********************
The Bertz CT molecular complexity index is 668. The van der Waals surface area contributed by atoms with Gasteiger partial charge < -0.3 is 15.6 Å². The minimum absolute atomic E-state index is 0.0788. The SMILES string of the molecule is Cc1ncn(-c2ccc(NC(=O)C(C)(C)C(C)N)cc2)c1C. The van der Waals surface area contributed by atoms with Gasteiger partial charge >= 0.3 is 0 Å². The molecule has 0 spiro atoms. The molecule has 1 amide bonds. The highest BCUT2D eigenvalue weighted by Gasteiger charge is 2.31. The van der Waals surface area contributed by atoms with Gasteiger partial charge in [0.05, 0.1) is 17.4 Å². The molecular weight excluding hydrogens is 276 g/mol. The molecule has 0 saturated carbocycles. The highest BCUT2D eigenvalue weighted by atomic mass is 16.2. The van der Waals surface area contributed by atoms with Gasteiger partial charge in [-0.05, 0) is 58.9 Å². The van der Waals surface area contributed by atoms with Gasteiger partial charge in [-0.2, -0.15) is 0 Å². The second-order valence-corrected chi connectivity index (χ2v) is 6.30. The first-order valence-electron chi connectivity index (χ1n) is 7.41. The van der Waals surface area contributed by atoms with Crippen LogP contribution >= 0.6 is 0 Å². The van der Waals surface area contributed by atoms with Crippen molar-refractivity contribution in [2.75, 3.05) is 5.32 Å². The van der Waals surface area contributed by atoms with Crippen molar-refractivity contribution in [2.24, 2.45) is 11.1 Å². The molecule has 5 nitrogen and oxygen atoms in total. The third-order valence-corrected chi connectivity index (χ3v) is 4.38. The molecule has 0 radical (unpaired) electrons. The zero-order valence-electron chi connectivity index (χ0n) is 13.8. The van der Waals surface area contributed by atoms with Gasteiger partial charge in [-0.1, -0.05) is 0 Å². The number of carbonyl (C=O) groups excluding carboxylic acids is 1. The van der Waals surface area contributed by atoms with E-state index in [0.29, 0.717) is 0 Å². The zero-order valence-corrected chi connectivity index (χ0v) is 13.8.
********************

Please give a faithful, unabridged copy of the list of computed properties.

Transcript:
The Bertz CT molecular complexity index is 668. The van der Waals surface area contributed by atoms with Gasteiger partial charge < -0.3 is 15.6 Å². The minimum absolute atomic E-state index is 0.0788. The SMILES string of the molecule is Cc1ncn(-c2ccc(NC(=O)C(C)(C)C(C)N)cc2)c1C. The van der Waals surface area contributed by atoms with Gasteiger partial charge >= 0.3 is 0 Å². The molecule has 0 spiro atoms. The molecule has 1 amide bonds. The highest BCUT2D eigenvalue weighted by Gasteiger charge is 2.31. The van der Waals surface area contributed by atoms with Gasteiger partial charge in [0.05, 0.1) is 17.4 Å². The molecular weight excluding hydrogens is 276 g/mol. The molecule has 0 saturated carbocycles. The highest BCUT2D eigenvalue weighted by atomic mass is 16.2. The van der Waals surface area contributed by atoms with Gasteiger partial charge in [-0.05, 0) is 58.9 Å². The van der Waals surface area contributed by atoms with Gasteiger partial charge in [-0.2, -0.15) is 0 Å². The second-order valence-corrected chi connectivity index (χ2v) is 6.30. The first-order valence-electron chi connectivity index (χ1n) is 7.41. The van der Waals surface area contributed by atoms with Crippen LogP contribution >= 0.6 is 0 Å². The van der Waals surface area contributed by atoms with Crippen molar-refractivity contribution in [2.75, 3.05) is 5.32 Å². The van der Waals surface area contributed by atoms with Crippen molar-refractivity contribution in [2.24, 2.45) is 11.1 Å². The molecule has 5 nitrogen and oxygen atoms in total. The third-order valence-corrected chi connectivity index (χ3v) is 4.38. The molecule has 0 radical (unpaired) electrons. The zero-order valence-electron chi connectivity index (χ0n) is 13.8. The van der Waals surface area contributed by atoms with Gasteiger partial charge in [-0.1, -0.05) is 0 Å². The number of carbonyl (C=O) groups excluding carboxylic acids is 1. The van der Waals surface area contributed by atoms with E-state index in [0.29, 0.717) is 0 Å². The zero-order valence-corrected chi connectivity index (χ0v) is 13.8.